My portable ergonomic setup

Monday, June 3, 2024

In 2022, I developed nerve pain in my arms. It came on quickly, and it was bad: I couldn't drive, I couldn't type, and at the worst I couldn't pick up our kids. That episode spontaneously resolved after a couple of months, but flareups happen occasionally. One guaranteed trigger is my laptop: if I use it as, well, a laptop, then I'll have pain for a few days from less than half an hour of usage.

Despite all that, I'm more confident than ever that I'll be productive as a programmer for decades to come. That confidence comes from having to deal with these issues. They've forced me to learn some accessibility tech and get/create some equipment so that I can program without pain.

Here's my setup, as of 2024. This is a snapshot, as it will surely change over time as my needs and abilities change. I hope that this can be useful for folks out there struggling with the same things I did. There's some background to go through first, then a rundown of how I made it portable.

Finding a non-portable keyboard my body accepts

I love mechanical keyboards. The tactility of the switches, the sounds, it's a wonderful part of interfacing with a computer. I got about half a year of that after my nerve issues resolved before the pain returned.

When it returned, I did some research on different ergonomic options. There are a lot of good options out there, and they're all expensive to experiment with! I ended up choosing the Keyboardio Model 100 for a few reasons. It was highly recommended by folks with similar issues, it is a split keyboard, it supports tenting1, and the keys are column-staggered to better match how your fingers actually work.

This keyboard has been a joy. The palm keys and thumb clusters are wonderful, and using my palm/thumb for layer switching is really intuitive and allows me to avoid far stretches. I have a lot of special characters (like some of the programmers' punctuation, {}[]) on that layer, plus mouse functionality and arrow keys. The thumb cluster is all easily accessible with a sweeping motion of my thumb. Using it with a small degree of tenting from the default kit resolved my pain again! (Yes, my toe is getting sore from kicking that can a lot.)

I oscillated between using it split or together for a while. Now I exclusively use it split, but I have a picture from early on where it's not split. I like having it split, especially since a coffee cup fits between them, but when I was still figuring out portability, clipping them together seemed appealing.

I take this keyboard with me when I travel. It's flown from Philadelphia to Seattle, it's driven across multiple states, and it took a train to NYC. It's wonderful—and it takes up a lot of space in my luggage.

I kept relapsing by using my laptop as a laptop because it's so convenient, and I don't want to always be at my desk. So I had to figure out how to use this keyboard portably if I want to be able to type for decades more2.

Figuring out how to make this portable

I made a lapdesk of sorts for my keyboard, with a laptop riser on it. It was big and bulky, but I could use my laptop in our living room, which was a minor success. But since it was so heavy and bulky, I couldn't leave the house with it.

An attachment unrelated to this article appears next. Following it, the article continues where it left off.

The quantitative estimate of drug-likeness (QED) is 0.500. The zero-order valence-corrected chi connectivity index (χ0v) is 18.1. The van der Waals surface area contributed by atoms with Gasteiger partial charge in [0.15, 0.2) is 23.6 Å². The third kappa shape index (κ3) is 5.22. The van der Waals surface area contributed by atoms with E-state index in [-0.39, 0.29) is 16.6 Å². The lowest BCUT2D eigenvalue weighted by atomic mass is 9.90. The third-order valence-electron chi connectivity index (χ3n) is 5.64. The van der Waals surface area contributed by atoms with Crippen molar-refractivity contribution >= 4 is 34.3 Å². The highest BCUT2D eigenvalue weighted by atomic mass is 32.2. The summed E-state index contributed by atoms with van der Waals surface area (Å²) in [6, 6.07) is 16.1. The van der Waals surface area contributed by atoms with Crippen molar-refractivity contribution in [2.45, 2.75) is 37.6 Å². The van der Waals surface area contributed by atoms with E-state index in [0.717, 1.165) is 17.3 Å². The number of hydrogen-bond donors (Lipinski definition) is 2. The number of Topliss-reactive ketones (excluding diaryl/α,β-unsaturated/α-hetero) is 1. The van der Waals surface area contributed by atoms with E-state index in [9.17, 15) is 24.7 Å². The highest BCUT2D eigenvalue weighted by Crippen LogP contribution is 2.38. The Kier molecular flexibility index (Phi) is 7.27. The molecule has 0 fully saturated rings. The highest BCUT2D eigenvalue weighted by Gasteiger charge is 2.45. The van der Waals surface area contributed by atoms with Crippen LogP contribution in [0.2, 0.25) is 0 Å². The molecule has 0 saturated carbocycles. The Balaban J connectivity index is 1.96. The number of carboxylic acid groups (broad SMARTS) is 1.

This came to a head with Never Graduate Week, the annual alumni event for the Recurse Center. It's a gathering of computer nerds, and I wouldn't be able to take my laptop up and use it? No, no, it was time to fix that. And I realized this a week before my train to NYC. Tick tock3.

My design goals were to make something that:

  • fits in my backpack
  • supports tenting my split keyboard
  • holds my laptop screen at a reasonable height
  • takes moments to setup

I started by revisiting some posts about other people's ergonomic setups. In particular, I found a lot of inspiration from Peter Lyon's laptop tray and from Laura Langdon's keyboard setup. Peter's post showed a clever way to get the screen height up: with a 180-degree laptop hinge, you can stick the laptop in a vertical slot and it is its own riser to a decent ergonomic height. This comes with big weight savings, since you need a couple of ounces of wood instead of much more material for a "real" laptop riser. Laura's post showed me a clever way to mount the keyboards themselves using Z tripod mounts!

My design here was not sophisticated, and I took an approach of figuring it out as I went (as I do with many practical workshop projects). I went in with basically just the constraint of dimensions, since it had to fit in my backpack, and available material. I purchased some Z tripod mounts for tenting the keyboards, and the rest of the hardware was scrap wood I had in my workshop from other projects.

The first thing I did was get the base cut down to the largest size that would fit in my backpack. It's harder to put wood back together than to cut off more later on. Then I used a router and straight edge to cut some slots for the tripod mounts to attach to. There are two sets of these, because I forgot to account for the keyboard's USB cable the first time... or maybe it was just a clever way to get the whole thing lighter. Who knows!